Appleton Estate traces its history back to 1655 when the estate was granted to Frances Dickinson’s heirs for their grandfather’s service to England during England’s successful capture of Jamaica from Spain. Rum production began in 1749 from local sugar cane and today the rums are distilled from molasses produced at the adjoining sugar mill. You can tour the distillery, which is located in the Nassau Valley in the parish of St. Elizabeth, on the South Coast.
Some nationalities require visas for Jamaica – check your visa requirements prior to arrival.
There are two international airports that are operational on Jamaica:
- Norman Manley International Airport, which serves Kingston
- Sangster International Airport, which serves Montego Bay
There is a third international airport on the island, the Ian Fleming International Airport, located on the north coast 10-km east of Ocho Rios. This airport currently has no scheduled international services.
Norman Manley International Airport
Norman Manley International Airport is located on a peninsula 19-km from downtown Kingston. Journey time into the city is twenty minutes. It’s the second busiest airport in the country serving 1,500,000 arriving passengers in 2015.
The following airlines provide international connections to Kingston:
- Air Canada Rouge – provides service to Toronto (Pearson)
- American Airlines – provides service to Miami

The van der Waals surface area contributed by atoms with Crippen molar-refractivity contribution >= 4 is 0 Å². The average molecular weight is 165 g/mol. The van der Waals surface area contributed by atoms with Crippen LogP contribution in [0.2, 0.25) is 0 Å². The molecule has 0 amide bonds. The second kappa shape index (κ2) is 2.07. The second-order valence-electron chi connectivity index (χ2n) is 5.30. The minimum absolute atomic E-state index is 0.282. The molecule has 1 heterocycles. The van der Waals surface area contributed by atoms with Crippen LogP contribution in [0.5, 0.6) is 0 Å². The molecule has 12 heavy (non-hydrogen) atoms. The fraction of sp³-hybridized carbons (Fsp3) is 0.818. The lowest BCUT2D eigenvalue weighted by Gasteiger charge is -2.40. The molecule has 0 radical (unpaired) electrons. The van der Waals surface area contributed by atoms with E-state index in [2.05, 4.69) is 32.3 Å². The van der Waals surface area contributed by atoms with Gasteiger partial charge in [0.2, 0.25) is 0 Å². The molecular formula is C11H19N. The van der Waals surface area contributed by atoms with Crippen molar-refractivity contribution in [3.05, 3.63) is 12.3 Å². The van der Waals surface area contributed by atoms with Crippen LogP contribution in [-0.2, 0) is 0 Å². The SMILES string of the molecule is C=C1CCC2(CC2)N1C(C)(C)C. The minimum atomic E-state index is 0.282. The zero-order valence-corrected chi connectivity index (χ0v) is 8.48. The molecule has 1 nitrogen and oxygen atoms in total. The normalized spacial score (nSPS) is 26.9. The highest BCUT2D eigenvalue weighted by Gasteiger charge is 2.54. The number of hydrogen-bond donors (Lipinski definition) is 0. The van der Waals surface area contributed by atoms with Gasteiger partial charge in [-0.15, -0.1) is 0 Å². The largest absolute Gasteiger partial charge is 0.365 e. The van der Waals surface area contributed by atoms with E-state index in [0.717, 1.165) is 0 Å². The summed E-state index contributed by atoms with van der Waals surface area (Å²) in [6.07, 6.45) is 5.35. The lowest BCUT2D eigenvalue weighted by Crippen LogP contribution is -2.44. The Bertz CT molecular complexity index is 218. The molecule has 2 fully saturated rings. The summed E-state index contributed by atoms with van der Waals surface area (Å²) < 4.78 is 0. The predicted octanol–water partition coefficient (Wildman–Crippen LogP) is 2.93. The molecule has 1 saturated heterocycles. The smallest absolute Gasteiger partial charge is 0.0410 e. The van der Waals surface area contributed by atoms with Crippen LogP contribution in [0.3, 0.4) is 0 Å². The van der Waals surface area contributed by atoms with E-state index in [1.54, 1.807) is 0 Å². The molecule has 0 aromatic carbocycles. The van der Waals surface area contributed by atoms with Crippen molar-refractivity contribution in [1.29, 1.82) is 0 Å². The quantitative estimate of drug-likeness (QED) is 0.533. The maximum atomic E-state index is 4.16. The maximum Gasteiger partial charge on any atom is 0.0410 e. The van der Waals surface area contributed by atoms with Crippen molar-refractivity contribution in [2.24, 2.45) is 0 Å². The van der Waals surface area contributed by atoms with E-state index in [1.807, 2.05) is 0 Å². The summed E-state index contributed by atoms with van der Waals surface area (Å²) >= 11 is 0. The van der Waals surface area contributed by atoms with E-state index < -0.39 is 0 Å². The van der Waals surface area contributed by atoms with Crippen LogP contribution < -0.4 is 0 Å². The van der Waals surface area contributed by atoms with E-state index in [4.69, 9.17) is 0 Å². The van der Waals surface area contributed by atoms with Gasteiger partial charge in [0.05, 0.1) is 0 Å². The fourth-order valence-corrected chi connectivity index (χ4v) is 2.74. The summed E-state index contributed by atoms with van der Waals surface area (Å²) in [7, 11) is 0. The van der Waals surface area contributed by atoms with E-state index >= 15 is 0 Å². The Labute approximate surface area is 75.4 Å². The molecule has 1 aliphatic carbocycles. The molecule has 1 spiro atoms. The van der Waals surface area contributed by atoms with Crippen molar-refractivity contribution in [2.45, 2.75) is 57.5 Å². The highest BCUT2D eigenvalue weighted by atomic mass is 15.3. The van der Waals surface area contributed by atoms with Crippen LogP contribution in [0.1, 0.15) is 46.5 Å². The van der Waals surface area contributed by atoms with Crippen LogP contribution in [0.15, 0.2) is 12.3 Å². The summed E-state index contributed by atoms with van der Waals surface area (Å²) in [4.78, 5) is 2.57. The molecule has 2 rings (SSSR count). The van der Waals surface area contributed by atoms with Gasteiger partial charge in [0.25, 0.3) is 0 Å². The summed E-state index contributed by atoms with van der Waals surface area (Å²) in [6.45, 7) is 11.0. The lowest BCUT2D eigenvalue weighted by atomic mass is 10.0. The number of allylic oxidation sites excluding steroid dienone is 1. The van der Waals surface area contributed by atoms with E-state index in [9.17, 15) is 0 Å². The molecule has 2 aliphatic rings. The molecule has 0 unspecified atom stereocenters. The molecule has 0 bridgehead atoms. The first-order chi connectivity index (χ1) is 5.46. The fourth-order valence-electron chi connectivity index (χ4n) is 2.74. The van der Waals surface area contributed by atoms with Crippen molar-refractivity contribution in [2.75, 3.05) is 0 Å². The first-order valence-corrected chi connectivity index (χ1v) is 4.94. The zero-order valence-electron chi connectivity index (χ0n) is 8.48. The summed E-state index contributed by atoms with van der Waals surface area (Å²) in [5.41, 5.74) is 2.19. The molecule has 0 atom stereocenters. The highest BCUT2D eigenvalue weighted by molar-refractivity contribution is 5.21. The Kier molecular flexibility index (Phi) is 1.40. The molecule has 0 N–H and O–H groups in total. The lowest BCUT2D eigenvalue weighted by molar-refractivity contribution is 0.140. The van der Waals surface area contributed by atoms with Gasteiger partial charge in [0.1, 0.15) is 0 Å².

- British Airways – provides service to London (Gatwick)
- Caribbean Airlines – provides service to Antigua, Fort Lauderdale, Montego Bay, Bahamas (Nassau), New York (JFK), Orlando (MCO), Trinidad, Sint Maarten, Toronto (Pearson)
- Cayman Airways – provides service to Grand Cayman
- Copa Airlines – provides service to Panama City
- Delta Air Lines – provides service to Atlanta, seasonal service to New York (JFK)
- Fly Jamaica Airways – provides service to Guyana, New York (JFK), Toronto (Pearson)
- Insel Air – provides service to Curaçao
- InterCaribbean Airways – provides service to Montego Bay, Haiti (Port-au-Prince), Turks & Caicos (Providenciales)
- JetBlue Airways – provides service to Fort Lauderdale, New York (JFK)
- Spirit Airlines – provides seasonal service to Fort Lauderdale
- WestJet – provides service to Toronto (Pearson)
Sangster International Airport
Sangster International Airport is located 5-km east of Montego Bay and serves as the most popular airport for tourists visiting the north coast of Jamaica. It is the busiest airport in the country, serving 3.8 million passengers in 2015. Many flights to this airport only operate during the high season (mid-December through to mid-April).